Hydraulic fracturing, also called fracing or hydrofracing, and sometimes fracking or hydrofracking, is an industrial use of water which involves injecting fluid, usually water, into rock under high pressure in order to increase the permeability of the formation. Sand or other propping agents are often added to prop up the opened fissures. Other chemicals, some confidential proprietary formulas, may also be added. One water use issue involved with fracking is contamination of underground and surface water supplies. Another is diversion of scarce water in arid regions to fracking.
The high pressures required to achieve fracturing of rock formations can result in failure of equipment and release of water at the well head. If a large volume is released it may escape from the containment structure provided and reach surface water.
Source of water for frackingEdit
Produced water is water found within the underground zone that is producing the oil or gas. It comes up with the oil or gas and must be disposed of, or used, in some way.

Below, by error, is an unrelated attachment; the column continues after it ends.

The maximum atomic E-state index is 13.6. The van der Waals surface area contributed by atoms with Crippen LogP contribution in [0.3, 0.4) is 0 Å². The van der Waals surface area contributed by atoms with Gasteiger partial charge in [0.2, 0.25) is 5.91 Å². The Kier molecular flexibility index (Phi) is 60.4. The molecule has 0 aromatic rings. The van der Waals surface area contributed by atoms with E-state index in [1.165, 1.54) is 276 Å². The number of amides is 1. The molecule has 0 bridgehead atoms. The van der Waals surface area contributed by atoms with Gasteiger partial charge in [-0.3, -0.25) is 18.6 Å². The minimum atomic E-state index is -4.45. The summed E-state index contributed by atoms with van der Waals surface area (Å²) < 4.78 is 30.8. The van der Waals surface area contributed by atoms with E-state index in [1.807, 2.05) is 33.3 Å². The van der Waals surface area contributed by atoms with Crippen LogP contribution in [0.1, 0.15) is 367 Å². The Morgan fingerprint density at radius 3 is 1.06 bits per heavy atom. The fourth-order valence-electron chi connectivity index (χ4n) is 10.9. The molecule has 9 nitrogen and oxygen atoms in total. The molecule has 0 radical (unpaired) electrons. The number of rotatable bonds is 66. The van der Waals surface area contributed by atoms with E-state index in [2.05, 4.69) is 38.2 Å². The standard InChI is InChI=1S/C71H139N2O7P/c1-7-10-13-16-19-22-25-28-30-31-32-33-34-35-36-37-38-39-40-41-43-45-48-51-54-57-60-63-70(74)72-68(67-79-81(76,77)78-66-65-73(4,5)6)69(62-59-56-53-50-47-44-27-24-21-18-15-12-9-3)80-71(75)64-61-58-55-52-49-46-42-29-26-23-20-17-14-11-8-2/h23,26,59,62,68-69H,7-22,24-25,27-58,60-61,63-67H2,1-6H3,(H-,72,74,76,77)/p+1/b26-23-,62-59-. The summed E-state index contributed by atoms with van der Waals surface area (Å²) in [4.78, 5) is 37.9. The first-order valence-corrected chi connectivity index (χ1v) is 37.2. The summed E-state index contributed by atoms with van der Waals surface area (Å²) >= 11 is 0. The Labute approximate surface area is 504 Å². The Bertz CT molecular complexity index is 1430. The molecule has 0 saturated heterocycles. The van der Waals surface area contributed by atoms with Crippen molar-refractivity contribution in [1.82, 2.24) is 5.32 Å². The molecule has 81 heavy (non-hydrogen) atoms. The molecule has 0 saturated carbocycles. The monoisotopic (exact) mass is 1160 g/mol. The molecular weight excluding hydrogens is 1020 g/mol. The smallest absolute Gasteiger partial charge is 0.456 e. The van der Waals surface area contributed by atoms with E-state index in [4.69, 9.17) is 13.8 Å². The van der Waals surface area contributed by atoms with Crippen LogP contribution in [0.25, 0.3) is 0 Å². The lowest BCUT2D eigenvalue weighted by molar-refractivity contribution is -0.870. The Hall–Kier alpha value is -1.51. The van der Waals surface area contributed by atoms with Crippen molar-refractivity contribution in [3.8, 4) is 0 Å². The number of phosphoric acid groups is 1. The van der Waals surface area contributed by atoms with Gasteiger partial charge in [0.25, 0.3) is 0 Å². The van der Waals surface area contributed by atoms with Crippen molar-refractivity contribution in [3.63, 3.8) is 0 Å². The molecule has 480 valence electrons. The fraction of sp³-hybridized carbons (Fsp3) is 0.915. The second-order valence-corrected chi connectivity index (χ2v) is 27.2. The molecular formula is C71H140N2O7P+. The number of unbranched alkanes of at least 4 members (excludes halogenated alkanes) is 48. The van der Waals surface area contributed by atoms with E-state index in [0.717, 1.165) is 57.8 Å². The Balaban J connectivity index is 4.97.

Propane has been used as the fluid for fracking.
- Simple video and audio explanation
- Video of gas well fracing site in Pennsylvania
- North Dakota frac job
- "Our Drinking Water at Risk: What EPA and the Oil And Gas Industry Don’t Want Us to Know About Hydraulic Fracturing" Lisa Sumi, Research Director of the Oil and Gas Accountability Project (OGAP), April 7, 2005.
- "Oil & Gas Water Use in Texas: Update to the 2011 Mining Water Use Report" September 2012 Prepared for Texas Oil & Gas Association, Austin, Texas Bureau of Economic Geology Scott W. Tinker, Director Jackson School of Geosciences The University of Texas at Austin